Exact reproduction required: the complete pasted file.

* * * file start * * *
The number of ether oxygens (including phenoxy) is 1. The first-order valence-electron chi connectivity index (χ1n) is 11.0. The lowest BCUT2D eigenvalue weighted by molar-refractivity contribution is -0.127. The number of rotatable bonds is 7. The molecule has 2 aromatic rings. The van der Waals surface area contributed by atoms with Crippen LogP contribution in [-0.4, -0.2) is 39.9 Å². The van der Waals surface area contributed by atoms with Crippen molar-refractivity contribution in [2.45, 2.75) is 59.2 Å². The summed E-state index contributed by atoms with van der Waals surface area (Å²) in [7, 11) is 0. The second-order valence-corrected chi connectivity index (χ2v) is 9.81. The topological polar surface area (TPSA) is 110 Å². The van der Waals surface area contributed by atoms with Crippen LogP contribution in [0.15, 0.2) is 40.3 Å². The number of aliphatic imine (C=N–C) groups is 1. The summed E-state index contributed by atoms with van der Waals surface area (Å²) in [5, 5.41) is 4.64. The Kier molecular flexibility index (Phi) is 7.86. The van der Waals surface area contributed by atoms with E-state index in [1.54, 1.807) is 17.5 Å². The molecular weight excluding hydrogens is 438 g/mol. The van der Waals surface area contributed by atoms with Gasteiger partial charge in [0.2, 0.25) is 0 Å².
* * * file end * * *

The number of ether oxygens (including phenoxy) is 1. The first-order valence-electron chi connectivity index (χ1n) is 11.0. The lowest BCUT2D eigenvalue weighted by molar-refractivity contribution is -0.127. The number of rotatable bonds is 7. The molecule has 2 aromatic rings. The van der Waals surface area contributed by atoms with Crippen LogP contribution in [-0.4, -0.2) is 39.9 Å². The van der Waals surface area contributed by atoms with Crippen molar-refractivity contribution in [2.45, 2.75) is 59.2 Å². The summed E-state index contributed by atoms with van der Waals surface area (Å²) in [7, 11) is 0. The second-order valence-corrected chi connectivity index (χ2v) is 9.81. The topological polar surface area (TPSA) is 110 Å². The van der Waals surface area contributed by atoms with Crippen LogP contribution in [0.15, 0.2) is 40.3 Å². The number of aliphatic imine (C=N–C) groups is 1. The summed E-state index contributed by atoms with van der Waals surface area (Å²) in [5, 5.41) is 4.64. The Kier molecular flexibility index (Phi) is 7.86. The van der Waals surface area contributed by atoms with E-state index in [1.54, 1.807) is 17.5 Å². The molecular weight excluding hydrogens is 438 g/mol. The van der Waals surface area contributed by atoms with Gasteiger partial charge in [0.2, 0.25) is 0 Å².